Day 18: Hvolsvöllur – Þórsmörk – Seljalandsfoss – Strútur

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Day 18: Thursday 20 July 2017

 

Left Hvolsvöllur Campsite after good nights sleep.

Weather at start of day was very nice and sunny, but not so warm, due to some wind chill.

 

 

Before breaking camp, Anja cut Tuva‘s hair – before and after photo below:

 

We then drove Mountain Road 249 (Þórsmerkurvegur) into Þórsmörk, which is a mountain ridge named after the Norse god Thor (Þór).
It is situated in the south of Iceland between the glaciers Tindfjallajökull and Eyjafjallajökull, and is one of the most popular hiking areas in Iceland.

 

 

The name “Þórsmörk” properly refers only to the mountain ridge between the rivers Krossá, Þröngá, and Markarfljót, but is sometimes used informally to describe a wider area that includes the region between Þórsmörk and Eyjafjallajökull.

In the valley, Krossá is cold fast glacial river that winds between the mountains. The valley is closed in between glaciers, Mýrdalsjökull being at the rear end of the valley.
This leads to an especially warm climate, better than in the rest of south Iceland. In the protected valley, green vegetation of moss, fern, Birchwood, and other small shrubs are found.

Þórsmörk is popular amongst hikers. Many different tours are possible, from hiking on the glaciers to trekking (e.g. Laugavegur up to Landmannalaugar) or smaller excursions, such as to the canyon Stakkholtsgjá with its waterfall or five small day treks, to the summits of surrounding peaks, with rewarding views, even in bad weather.

 

 

To begin with, we lowered our tire pressures, and the first river crossings into Þórsmörk were reasonably easy to ford and cross.

However, the deeper we drove into Þórsmörk valley, river became deeper and wider, and with all the very wet weather over last few days, the river levels were high.

 

 

We even experienced bonnet (hood) “wash-over”, which indicates how deep the rivers were, with our raised Expedition Vehicles and 35 / 37 inch wheels.

Gunnar also had an interesting experience, getting stuck mid-river, having to engage the Rear Locker, to gain traction and safely drive out of the river.

 

 

Once we reached river Krossá we stopped, as the river level and flow rate was very high – so we decided to play safe and turn, rather than risk drowning the car…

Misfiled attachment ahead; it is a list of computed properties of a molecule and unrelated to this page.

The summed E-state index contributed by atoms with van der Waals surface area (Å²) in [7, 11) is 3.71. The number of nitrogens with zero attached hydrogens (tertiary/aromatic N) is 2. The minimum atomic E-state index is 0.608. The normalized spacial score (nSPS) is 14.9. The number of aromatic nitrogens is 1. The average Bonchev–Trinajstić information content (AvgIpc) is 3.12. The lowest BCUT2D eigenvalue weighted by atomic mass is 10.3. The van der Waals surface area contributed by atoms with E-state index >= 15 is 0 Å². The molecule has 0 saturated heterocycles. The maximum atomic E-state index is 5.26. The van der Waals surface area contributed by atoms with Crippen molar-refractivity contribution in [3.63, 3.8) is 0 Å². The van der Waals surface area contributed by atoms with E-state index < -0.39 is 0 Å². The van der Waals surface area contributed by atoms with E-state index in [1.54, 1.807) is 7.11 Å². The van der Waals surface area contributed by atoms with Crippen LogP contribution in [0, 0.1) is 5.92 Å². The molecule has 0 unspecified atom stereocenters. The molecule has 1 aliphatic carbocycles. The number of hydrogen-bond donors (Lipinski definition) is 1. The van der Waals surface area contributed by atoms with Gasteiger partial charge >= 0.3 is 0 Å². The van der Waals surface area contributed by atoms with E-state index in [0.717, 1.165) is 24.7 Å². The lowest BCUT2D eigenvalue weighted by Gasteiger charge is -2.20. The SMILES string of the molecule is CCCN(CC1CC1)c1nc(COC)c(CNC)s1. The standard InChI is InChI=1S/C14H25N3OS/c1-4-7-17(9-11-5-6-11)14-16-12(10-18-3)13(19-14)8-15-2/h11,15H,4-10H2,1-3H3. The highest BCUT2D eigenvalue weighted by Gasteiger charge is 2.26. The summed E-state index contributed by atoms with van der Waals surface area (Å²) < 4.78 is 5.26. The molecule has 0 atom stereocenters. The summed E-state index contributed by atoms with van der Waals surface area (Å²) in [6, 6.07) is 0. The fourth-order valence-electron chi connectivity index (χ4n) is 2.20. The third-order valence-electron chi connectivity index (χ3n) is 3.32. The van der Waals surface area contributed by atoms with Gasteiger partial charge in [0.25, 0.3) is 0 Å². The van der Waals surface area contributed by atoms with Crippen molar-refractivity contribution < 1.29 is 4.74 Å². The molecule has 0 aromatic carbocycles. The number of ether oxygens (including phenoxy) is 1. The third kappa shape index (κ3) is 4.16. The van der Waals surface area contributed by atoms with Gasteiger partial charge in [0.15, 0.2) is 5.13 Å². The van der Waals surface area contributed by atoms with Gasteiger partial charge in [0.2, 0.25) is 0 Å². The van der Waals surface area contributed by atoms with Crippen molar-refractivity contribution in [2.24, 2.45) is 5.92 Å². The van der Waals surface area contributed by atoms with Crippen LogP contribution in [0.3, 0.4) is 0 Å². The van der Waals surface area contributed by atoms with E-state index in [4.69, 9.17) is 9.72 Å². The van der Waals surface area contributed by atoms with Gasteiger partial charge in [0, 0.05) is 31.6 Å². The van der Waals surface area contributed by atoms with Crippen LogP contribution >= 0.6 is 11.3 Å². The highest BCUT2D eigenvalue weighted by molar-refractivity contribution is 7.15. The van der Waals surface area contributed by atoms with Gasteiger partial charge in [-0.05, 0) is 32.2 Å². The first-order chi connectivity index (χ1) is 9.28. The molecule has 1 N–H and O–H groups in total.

We exited Þórsmörk by retracing our route along Mountain Road 249 (Þórsmerkurvegur) back to Road 1.

 

 

Visited Gljúfrafoss or Gljúfrabúi (“one who lives in the canyon”) which is a small waterfall north of Seljalandsfoss.

The falls are partially obscured by the cliff rock, but hikers can follow a trail to enter the narrow canyon where the water plummets to a small pool.

There is also a winding trail nearby and a wooden staircase to enable sightseers to climb roughly halfway up and view the falls from another perspective.

 

 

Visited Seljalandsfoss waterfall, which is one of the most popular Iceland waterfalls and natural wonders.

The waterfall drops 60m (197ft) and is part of Seljalands River, that has its origin in the volcano glacier Eyjafjallajökull.

One of the interesting things about this waterfall is that you can walk behind it into a small cave.

 

At Road 1, we turned northwest, and after a short distance turned into Road 250 (Dímonarvegur) to meet Mountain Road F261 (Emstruleið), where we turned right (east) to begin our parallel journey with the Þórsmörk valley, and begin our climb up into the Highlands of Iceland.

 

 

Above the Þórsmörk valley, we drove around northern edge of Mýrdalsjökull, before joining Mountain Road F210 (Fjallabaksleið syðri), eastbound around northern edge of Mýrdalsjökull .

 

 

This area could easily be used as a “interesting lanscape” backdrop for the film industry.

Road conditions were interesting at times….

 

 

However, it’s quite amazing what you can find in these remote and desolate areas – a regular bus stop for example !!!
Yes, it’s for real !!!

 

 

Here the weather stated to worsen, low cloud and rain, with occasional windows of nicer weather.

 

We then took a wrong turn at one of the classic “no sign posts necessary” junctions in the Iceland Highlands, and ended up at Strútur Mountain Hut.

 

 

With the weather being so poor, and time running out for the day, we decided to make use of the Mountain Hut, and stay the night.

 

 

Here we used our first food from our Sponsor Drytech.

This was not how we imagined having our first REAL Turmat meal, but necessity prevailed.

The food packs were really excellent, and we really enjoyed the food, especially with an accompanying glass of nice red wine…

 

 

Unfortunately, we did not have time to bathe in Strútslaug hot spring, which was a hour hike away – next time…

 

 

Here is the Tracking Data for today.

 

 

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